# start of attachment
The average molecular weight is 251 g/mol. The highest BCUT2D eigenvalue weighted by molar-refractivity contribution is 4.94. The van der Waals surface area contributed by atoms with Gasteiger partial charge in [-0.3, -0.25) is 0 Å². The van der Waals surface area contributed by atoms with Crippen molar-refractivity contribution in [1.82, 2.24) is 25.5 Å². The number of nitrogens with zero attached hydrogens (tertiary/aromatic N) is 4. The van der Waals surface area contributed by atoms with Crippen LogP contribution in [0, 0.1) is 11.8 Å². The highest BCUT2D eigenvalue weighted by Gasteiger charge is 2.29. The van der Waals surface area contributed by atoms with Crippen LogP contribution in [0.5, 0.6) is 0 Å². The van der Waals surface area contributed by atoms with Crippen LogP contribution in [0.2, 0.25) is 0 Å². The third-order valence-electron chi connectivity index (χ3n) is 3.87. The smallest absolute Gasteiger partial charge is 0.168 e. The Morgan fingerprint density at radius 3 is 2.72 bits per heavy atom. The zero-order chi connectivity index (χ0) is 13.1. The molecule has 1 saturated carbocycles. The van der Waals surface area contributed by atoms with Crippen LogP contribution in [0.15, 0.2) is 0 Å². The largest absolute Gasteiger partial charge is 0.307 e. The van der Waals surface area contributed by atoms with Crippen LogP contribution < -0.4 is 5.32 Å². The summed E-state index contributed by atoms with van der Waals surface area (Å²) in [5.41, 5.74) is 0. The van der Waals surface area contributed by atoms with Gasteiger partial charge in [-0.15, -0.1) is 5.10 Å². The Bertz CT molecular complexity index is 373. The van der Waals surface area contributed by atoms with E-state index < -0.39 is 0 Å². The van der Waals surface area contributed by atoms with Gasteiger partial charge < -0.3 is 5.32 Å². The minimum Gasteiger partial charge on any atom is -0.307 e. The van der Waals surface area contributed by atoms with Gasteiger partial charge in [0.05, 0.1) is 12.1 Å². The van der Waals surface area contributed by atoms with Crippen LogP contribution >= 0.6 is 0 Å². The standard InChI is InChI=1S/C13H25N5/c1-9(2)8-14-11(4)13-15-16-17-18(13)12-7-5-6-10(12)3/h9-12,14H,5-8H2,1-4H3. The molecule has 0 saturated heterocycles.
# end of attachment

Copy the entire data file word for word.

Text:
The average molecular weight is 251 g/mol. The highest BCUT2D eigenvalue weighted by molar-refractivity contribution is 4.94. The van der Waals surface area contributed by atoms with Gasteiger partial charge in [-0.3, -0.25) is 0 Å². The van der Waals surface area contributed by atoms with Crippen molar-refractivity contribution in [1.82, 2.24) is 25.5 Å². The number of nitrogens with zero attached hydrogens (tertiary/aromatic N) is 4. The van der Waals surface area contributed by atoms with Crippen LogP contribution in [0, 0.1) is 11.8 Å². The highest BCUT2D eigenvalue weighted by Gasteiger charge is 2.29. The van der Waals surface area contributed by atoms with Crippen LogP contribution in [0.5, 0.6) is 0 Å². The van der Waals surface area contributed by atoms with Crippen LogP contribution in [0.2, 0.25) is 0 Å². The third-order valence-electron chi connectivity index (χ3n) is 3.87. The smallest absolute Gasteiger partial charge is 0.168 e. The Morgan fingerprint density at radius 3 is 2.72 bits per heavy atom. The zero-order chi connectivity index (χ0) is 13.1. The molecule has 1 saturated carbocycles. The van der Waals surface area contributed by atoms with Crippen LogP contribution in [0.15, 0.2) is 0 Å². The largest absolute Gasteiger partial charge is 0.307 e. The van der Waals surface area contributed by atoms with Crippen LogP contribution < -0.4 is 5.32 Å². The summed E-state index contributed by atoms with van der Waals surface area (Å²) in [5.41, 5.74) is 0. The van der Waals surface area contributed by atoms with Gasteiger partial charge in [-0.15, -0.1) is 5.10 Å². The Bertz CT molecular complexity index is 373. The van der Waals surface area contributed by atoms with E-state index < -0.39 is 0 Å². The van der Waals surface area contributed by atoms with Gasteiger partial charge < -0.3 is 5.32 Å². The minimum Gasteiger partial charge on any atom is -0.307 e. The van der Waals surface area contributed by atoms with Gasteiger partial charge in [0.05, 0.1) is 12.1 Å². The van der Waals surface area contributed by atoms with Crippen LogP contribution >= 0.6 is 0 Å². The standard InChI is InChI=1S/C13H25N5/c1-9(2)8-14-11(4)13-15-16-17-18(13)12-7-5-6-10(12)3/h9-12,14H,5-8H2,1-4H3. The molecule has 0 saturated heterocycles.